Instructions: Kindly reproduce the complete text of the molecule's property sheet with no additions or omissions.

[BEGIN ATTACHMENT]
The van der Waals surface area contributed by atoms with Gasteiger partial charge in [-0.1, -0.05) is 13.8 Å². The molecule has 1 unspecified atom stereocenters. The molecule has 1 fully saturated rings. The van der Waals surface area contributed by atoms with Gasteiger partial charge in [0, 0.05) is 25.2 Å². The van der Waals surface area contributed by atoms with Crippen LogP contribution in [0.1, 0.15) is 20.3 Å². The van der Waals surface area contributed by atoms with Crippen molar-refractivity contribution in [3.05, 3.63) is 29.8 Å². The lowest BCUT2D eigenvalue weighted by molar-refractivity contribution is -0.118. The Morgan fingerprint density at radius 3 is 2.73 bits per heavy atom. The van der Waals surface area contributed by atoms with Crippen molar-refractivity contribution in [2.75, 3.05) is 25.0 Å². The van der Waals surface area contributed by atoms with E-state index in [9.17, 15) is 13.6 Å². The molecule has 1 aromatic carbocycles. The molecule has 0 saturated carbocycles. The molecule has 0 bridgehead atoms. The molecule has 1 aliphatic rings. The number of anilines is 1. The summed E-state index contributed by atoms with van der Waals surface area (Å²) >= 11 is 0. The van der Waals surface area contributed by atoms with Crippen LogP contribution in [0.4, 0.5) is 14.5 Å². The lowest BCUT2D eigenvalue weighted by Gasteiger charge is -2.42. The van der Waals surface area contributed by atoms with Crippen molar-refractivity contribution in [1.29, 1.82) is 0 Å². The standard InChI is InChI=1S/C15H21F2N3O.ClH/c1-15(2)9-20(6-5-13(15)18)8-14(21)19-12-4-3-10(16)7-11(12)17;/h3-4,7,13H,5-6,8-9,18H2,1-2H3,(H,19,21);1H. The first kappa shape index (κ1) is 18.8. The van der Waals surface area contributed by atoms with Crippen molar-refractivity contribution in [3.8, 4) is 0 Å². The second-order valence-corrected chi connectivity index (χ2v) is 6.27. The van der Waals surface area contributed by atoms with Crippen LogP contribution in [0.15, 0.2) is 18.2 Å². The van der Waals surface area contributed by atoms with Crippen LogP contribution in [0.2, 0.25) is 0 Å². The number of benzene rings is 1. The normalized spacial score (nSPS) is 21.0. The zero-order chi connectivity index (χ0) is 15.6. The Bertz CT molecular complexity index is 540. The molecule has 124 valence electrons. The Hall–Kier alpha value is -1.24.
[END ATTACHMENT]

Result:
The van der Waals surface area contributed by atoms with Gasteiger partial charge in [-0.1, -0.05) is 13.8 Å². The molecule has 1 unspecified atom stereocenters. The molecule has 1 fully saturated rings. The van der Waals surface area contributed by atoms with Gasteiger partial charge in [0, 0.05) is 25.2 Å². The van der Waals surface area contributed by atoms with Crippen LogP contribution in [0.1, 0.15) is 20.3 Å². The van der Waals surface area contributed by atoms with Crippen molar-refractivity contribution in [3.05, 3.63) is 29.8 Å². The lowest BCUT2D eigenvalue weighted by molar-refractivity contribution is -0.118. The Morgan fingerprint density at radius 3 is 2.73 bits per heavy atom. The van der Waals surface area contributed by atoms with Crippen molar-refractivity contribution in [2.75, 3.05) is 25.0 Å². The van der Waals surface area contributed by atoms with E-state index in [9.17, 15) is 13.6 Å². The molecule has 1 aromatic carbocycles. The molecule has 0 saturated carbocycles. The molecule has 0 bridgehead atoms. The molecule has 1 aliphatic rings. The number of anilines is 1. The summed E-state index contributed by atoms with van der Waals surface area (Å²) >= 11 is 0. The van der Waals surface area contributed by atoms with Crippen LogP contribution in [0.4, 0.5) is 14.5 Å². The lowest BCUT2D eigenvalue weighted by Gasteiger charge is -2.42. The van der Waals surface area contributed by atoms with Crippen molar-refractivity contribution in [1.29, 1.82) is 0 Å². The standard InChI is InChI=1S/C15H21F2N3O.ClH/c1-15(2)9-20(6-5-13(15)18)8-14(21)19-12-4-3-10(16)7-11(12)17;/h3-4,7,13H,5-6,8-9,18H2,1-2H3,(H,19,21);1H. The first kappa shape index (κ1) is 18.8. The van der Waals surface area contributed by atoms with Crippen molar-refractivity contribution in [3.8, 4) is 0 Å². The second-order valence-corrected chi connectivity index (χ2v) is 6.27. The van der Waals surface area contributed by atoms with Crippen LogP contribution in [0.15, 0.2) is 18.2 Å². The van der Waals surface area contributed by atoms with Crippen LogP contribution in [0.2, 0.25) is 0 Å². The number of benzene rings is 1. The normalized spacial score (nSPS) is 21.0. The zero-order chi connectivity index (χ0) is 15.6. The Bertz CT molecular complexity index is 540. The molecule has 124 valence electrons. The Hall–Kier alpha value is -1.24.